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article imageGeorge Zimmerman to be freed on bond, apologizes to Martin family

By Marcus Hondro     Apr 20, 2012 in Crime
George Zimmerman has been granted a bond and will be set free to await his trail for the second-degree murder of 17-year-old Trayvon Martin. Florida Judge Kenneth Lester Jr. made the decision at a hearing on Friday, April 20.
Zimmerman must first post a $150,000 bond and other details must be ironed out, such as where he will be living, before he will be freed. Those details will be set in discussions between his attorney, Mark O'Mara, and law enforcement officials and Zimmerman is expected to spend at least one more night in jail. Once freed to await his trial, the 28-year-old will be subject to GPS monitoring, will have a curfew and will not be able to possess a firearm nor consume alcohol or use drugs.
George Zimmerman and family: Safety issues
O'Mara said they will seek leave to have his client, who's been in jail since April 11th, stay outside the area of the court's jurisdiction due to concerns for his safety. “Normally, the conditions are that you stay local. I think that is going to be difficult,” O'Mara told the media outside the court. “I think nobody would deny the fact that if George Zimmerman were walking down the street today, he would be at risk. That is a reality.”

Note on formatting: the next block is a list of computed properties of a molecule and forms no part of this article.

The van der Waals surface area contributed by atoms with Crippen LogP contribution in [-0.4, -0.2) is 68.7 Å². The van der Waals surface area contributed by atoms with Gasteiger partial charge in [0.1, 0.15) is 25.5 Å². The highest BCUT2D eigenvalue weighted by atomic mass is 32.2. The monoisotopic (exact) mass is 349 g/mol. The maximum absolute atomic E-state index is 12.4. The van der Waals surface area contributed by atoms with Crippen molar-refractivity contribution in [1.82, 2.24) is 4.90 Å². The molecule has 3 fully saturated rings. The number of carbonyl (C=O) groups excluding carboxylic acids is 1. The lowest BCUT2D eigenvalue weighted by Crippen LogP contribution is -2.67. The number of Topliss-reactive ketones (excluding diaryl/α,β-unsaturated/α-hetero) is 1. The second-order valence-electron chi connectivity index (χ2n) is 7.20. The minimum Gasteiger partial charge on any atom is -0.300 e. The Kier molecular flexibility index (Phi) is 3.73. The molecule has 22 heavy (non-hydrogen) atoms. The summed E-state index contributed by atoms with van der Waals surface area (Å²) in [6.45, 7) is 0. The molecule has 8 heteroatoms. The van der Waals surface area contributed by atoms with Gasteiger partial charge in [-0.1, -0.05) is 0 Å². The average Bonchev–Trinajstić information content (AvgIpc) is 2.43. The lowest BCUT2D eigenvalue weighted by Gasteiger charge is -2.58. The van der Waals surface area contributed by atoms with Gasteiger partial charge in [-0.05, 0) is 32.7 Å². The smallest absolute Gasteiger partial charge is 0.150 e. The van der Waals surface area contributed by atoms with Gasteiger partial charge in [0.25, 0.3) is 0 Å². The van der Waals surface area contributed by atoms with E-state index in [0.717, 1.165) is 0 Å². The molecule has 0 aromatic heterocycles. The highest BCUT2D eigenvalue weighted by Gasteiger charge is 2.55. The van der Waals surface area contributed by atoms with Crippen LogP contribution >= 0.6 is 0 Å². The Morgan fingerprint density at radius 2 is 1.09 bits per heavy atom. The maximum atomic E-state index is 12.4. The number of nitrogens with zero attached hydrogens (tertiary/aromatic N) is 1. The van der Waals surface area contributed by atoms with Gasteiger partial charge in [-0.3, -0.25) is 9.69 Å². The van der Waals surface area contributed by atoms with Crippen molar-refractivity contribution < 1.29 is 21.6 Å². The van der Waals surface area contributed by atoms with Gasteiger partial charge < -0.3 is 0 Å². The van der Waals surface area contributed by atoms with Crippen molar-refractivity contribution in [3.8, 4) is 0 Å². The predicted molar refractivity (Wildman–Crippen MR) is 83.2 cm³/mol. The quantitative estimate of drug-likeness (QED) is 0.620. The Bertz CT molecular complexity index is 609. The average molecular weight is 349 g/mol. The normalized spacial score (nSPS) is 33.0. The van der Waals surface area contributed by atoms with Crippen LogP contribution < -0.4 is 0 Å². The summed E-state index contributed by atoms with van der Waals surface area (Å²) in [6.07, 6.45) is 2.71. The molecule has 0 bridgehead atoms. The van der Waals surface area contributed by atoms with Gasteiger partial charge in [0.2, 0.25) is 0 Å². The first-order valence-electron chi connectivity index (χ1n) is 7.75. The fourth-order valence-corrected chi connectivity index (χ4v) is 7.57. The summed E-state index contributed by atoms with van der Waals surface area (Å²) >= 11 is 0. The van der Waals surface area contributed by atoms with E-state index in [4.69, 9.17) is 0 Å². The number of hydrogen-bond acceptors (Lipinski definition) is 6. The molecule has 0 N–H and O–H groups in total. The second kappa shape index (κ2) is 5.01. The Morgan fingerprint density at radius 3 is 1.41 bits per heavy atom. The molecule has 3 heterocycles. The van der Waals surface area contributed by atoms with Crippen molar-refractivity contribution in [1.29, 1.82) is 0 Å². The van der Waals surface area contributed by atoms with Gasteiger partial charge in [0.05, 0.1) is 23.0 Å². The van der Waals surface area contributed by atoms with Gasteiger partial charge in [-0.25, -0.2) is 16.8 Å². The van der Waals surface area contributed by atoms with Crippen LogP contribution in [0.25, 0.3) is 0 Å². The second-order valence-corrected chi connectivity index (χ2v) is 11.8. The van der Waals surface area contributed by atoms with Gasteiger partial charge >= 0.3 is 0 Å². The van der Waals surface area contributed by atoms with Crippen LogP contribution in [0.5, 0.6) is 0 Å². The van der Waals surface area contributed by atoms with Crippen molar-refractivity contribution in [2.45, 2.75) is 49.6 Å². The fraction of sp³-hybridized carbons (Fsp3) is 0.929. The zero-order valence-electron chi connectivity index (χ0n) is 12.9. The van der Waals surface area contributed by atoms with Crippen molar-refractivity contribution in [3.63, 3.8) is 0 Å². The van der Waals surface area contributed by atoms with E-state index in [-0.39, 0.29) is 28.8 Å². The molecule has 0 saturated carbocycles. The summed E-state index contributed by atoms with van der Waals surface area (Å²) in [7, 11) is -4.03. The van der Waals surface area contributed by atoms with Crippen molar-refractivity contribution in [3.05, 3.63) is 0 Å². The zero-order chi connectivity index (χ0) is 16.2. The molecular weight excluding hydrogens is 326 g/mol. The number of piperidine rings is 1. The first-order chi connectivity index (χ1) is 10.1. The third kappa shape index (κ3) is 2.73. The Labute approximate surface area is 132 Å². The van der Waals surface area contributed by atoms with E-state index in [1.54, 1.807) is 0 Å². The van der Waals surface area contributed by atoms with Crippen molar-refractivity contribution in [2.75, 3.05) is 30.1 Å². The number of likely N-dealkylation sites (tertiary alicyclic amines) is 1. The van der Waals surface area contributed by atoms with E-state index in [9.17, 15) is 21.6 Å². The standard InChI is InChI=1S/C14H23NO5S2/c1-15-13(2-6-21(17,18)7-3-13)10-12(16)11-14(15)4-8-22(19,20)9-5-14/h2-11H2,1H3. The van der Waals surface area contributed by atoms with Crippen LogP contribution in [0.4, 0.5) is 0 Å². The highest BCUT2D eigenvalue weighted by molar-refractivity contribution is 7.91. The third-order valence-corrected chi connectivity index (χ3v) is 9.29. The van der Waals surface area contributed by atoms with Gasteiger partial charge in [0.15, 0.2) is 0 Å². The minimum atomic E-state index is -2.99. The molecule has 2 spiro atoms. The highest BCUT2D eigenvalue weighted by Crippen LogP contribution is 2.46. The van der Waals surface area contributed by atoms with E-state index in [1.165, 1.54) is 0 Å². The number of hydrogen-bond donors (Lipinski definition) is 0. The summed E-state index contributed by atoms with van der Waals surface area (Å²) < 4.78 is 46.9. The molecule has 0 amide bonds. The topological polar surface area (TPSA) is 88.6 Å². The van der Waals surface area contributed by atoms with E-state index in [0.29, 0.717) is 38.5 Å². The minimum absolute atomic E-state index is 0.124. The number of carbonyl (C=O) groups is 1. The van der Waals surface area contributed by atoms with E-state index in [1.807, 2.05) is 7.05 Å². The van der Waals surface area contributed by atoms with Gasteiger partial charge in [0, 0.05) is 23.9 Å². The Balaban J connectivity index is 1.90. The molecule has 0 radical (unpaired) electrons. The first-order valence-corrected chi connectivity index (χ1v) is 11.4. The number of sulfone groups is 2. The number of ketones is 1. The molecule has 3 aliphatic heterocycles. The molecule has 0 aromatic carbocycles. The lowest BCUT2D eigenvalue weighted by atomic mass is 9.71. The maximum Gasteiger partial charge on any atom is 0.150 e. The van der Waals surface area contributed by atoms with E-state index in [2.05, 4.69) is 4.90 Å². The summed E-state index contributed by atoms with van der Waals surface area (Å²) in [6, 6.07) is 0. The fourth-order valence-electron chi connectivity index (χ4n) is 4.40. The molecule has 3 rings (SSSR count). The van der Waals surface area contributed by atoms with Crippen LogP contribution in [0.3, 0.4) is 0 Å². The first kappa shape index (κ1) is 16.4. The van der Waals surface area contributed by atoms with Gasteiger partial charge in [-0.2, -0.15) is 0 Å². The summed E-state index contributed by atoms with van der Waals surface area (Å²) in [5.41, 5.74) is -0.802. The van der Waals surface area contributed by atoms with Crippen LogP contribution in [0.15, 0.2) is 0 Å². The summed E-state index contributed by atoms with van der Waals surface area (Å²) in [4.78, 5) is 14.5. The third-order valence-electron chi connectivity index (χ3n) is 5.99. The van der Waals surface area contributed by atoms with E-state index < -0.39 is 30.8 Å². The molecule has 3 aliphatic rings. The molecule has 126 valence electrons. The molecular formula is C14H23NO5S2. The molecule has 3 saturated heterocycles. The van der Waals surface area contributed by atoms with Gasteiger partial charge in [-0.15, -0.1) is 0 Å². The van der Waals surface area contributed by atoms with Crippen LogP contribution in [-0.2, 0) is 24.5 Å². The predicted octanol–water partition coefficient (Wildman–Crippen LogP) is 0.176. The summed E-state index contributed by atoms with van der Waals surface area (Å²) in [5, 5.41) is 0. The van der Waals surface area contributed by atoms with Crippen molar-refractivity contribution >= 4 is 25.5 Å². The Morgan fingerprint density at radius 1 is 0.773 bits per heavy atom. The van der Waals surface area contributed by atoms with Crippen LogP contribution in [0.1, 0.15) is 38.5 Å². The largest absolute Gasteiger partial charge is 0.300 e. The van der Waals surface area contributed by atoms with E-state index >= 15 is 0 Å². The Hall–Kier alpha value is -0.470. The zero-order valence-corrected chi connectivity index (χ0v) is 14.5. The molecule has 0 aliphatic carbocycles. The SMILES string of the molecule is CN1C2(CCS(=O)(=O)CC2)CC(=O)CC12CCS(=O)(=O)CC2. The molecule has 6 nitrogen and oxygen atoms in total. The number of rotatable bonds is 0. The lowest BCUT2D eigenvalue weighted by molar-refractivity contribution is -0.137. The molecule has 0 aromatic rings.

Further highlighting the risk was the fact Zimmerman family members who testified at the hearing did so by phone due to, they said, threats they have received. His wife, Shellie Zimmerman, told the hearing via phone her husband was "absolutely not a violent person" and his father, Robert Zimmerman testified to the injuries his son sustained the night Martin was shot dead. Both the wife, the father and Zimmerman's mother, Gladys Zimmerman, testified to the character of Zimmerman and insisted he would not be a flight risk.
Zimmerman apologizes to Trayvon Martin family
The hearing was attended by the father and mother of Trayvon Martin, Sybrina Fulton and Tracy Martin, and George Zimmerman spoke directly to them and apologized for the death of their teenager. “I wanted to say I am sorry for the loss of your son. I did not know how old he was. I thought he was a little bit younger than I am. And I did not know if he was armed or not.”
In related news, a graphic photo has surfaced showing cuts on the back of Zimmerman's head. It was published by ABC News and is said to have been taken minutes after Zimmerman fired the shot that killed Martin; the photo was taken by someone living in the complex where the shooting took place but who did not see the fight, coming upon the scene after Martin had been shot.
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